Security update regenerates stale SSH ECDSA host key

Peter Lieven from discovered a problem with TurnKey 13.0 where the OpenSSH ECDSA key is not regenerated on firstboot like the RSA and DSA host keys.

We've issued a signed hotpatch to TurnKey Core 13.0 that regenerates the ECDSA SSH host key. TurnKey deployments that have not disabled automatic security updates (it's on by default) will have their ECDSA SSH host key regenerated automatically within the next 24 hours.

Backdoor in my Medialink router

Just because you're paranoid doesn't mean they aren't out to getcha.

Here's another example of why we need free software running the Internet. When I bought my Medialink router it was the most popular brand of wireless router on It is created by a Chinese corporation called Tenda.

And it comes with a root shell backdoor, which I just tested:

The closest you can get to perfectly secure Bitcoin transactions (without doing them in your head)

@pa2013 helpfully posted Alon's BitKey announcement from last week to the Bitcoin Reddit, which sparked an interesting discussion regarding whether or not you can safely trust BitKey to perform air-gapped transactions. I started responding there but my comment got so long I decided to turn it into a blog post.

Enabling Debian 6.0 LTS Security Support

This announcement is for Debian 6.0 (AKA Squeeze / TurnKey 12) users who have not yet upgraded to Debian 7.0 (AKA Wheezy / TurnKey 13):

~# cat /etc/
Debian GNU/Linux 6.0

Support for security updates to Debian 6.0 officially ended on Saturday May 31 2014.

As you may have heard, for the first time Debian is experimenting with a five year Long Term Support (LTS) program that will extend support until Feb 2016:

TurnKey 13 critical security issue (Heartbleed / CVE-2014-0160)

Without action, your TurnKey 13 installations may remain vulnerable to the critical Heartbleed OpenSSL attack (DSA-2896-1 CVE-2014-0160). This is not a theoretical attack.

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Important security notice: Your TurnKey system may no longer be receiving automatic security updates

I have some bad news and some good news. The bad news is that if your TurnKey installation is older than 2 weeks you may no longer be receiving security updates.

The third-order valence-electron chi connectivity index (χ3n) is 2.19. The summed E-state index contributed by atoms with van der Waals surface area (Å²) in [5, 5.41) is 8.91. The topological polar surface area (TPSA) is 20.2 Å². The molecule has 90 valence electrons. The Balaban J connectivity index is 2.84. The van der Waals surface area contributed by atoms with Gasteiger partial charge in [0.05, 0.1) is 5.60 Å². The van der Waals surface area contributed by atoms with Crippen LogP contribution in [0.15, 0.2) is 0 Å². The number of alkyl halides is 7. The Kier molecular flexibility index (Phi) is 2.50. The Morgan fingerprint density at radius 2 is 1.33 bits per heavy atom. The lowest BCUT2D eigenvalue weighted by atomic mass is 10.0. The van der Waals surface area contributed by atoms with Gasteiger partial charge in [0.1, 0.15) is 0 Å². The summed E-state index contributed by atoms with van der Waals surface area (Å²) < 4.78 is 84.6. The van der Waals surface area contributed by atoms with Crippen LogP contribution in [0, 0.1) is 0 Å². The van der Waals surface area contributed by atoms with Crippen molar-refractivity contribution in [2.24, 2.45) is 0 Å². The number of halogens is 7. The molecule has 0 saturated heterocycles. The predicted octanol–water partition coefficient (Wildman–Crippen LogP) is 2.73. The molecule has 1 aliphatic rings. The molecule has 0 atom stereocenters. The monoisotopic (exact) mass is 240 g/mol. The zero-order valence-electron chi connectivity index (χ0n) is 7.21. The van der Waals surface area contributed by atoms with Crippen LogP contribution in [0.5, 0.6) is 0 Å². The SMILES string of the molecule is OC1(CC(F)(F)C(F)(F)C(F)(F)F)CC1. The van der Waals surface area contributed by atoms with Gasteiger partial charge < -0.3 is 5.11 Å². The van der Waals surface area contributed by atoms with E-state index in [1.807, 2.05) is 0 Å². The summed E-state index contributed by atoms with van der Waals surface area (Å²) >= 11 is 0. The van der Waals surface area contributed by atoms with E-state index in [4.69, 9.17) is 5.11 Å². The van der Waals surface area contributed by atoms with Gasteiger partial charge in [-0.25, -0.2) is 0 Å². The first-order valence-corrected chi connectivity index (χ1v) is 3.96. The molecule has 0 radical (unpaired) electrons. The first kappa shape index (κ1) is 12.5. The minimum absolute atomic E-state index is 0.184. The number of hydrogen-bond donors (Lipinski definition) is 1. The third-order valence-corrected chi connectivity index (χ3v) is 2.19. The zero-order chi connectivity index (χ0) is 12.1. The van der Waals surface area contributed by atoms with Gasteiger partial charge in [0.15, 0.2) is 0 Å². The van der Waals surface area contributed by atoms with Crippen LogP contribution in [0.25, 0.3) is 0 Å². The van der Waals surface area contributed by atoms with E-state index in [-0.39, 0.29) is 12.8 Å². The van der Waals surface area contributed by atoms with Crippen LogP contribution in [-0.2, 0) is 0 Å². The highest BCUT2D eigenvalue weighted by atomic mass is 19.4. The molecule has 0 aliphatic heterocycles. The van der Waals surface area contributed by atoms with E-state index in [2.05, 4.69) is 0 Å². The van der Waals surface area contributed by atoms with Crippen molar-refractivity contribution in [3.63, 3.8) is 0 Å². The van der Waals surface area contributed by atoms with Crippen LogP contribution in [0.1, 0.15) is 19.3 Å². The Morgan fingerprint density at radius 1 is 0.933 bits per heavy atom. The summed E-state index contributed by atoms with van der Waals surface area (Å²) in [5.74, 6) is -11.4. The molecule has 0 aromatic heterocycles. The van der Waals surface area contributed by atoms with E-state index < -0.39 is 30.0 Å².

The good news is that you are reading this and there is a very easy fix. Either reboot your system, or log in and restart the cron service:

/etc/init.d/cron start

Until you start recron, security updates and other scheduler related services (e.g., daily backups) will not work.

Secure, flexible and scalable Amazon EC2 instance preseeding

I'd like to introduce Joe. He is a good looking, experienced sys-admin and like all good sysadmins, he has more stuff to do than time to do it.

Joe wants to get up and running on Amazon EC2 with a Wordpress installation, and chooses to do so with a pre-configured appliance. These are the steps Joe performs:

Making TurnKey more turnkey - the end to default passwords

In our quest to make the upcoming TurnKey 11.0 release more "turnkey", I set out to extend the firstboot inithooks to include application specific configuration hooks such as setting of the admin password, email and domain to serve (where applicable).

I'm glad to announce that the quest is now over, and that puts the end to default passwords.

Passphrase dictionary attack countermeasures in tklbam's keying mechanism

Background: how a backup key works

In TKLBAM the backup key is a secret encrypted with a passphrase which is uploaded to the Hub.  Decrypting the backup key yields the secret which is passed on to duplicity (and eventually to GnuPG) to be used as the symmetric key with which backup volumes are encrypted on backup and decrypted on restore.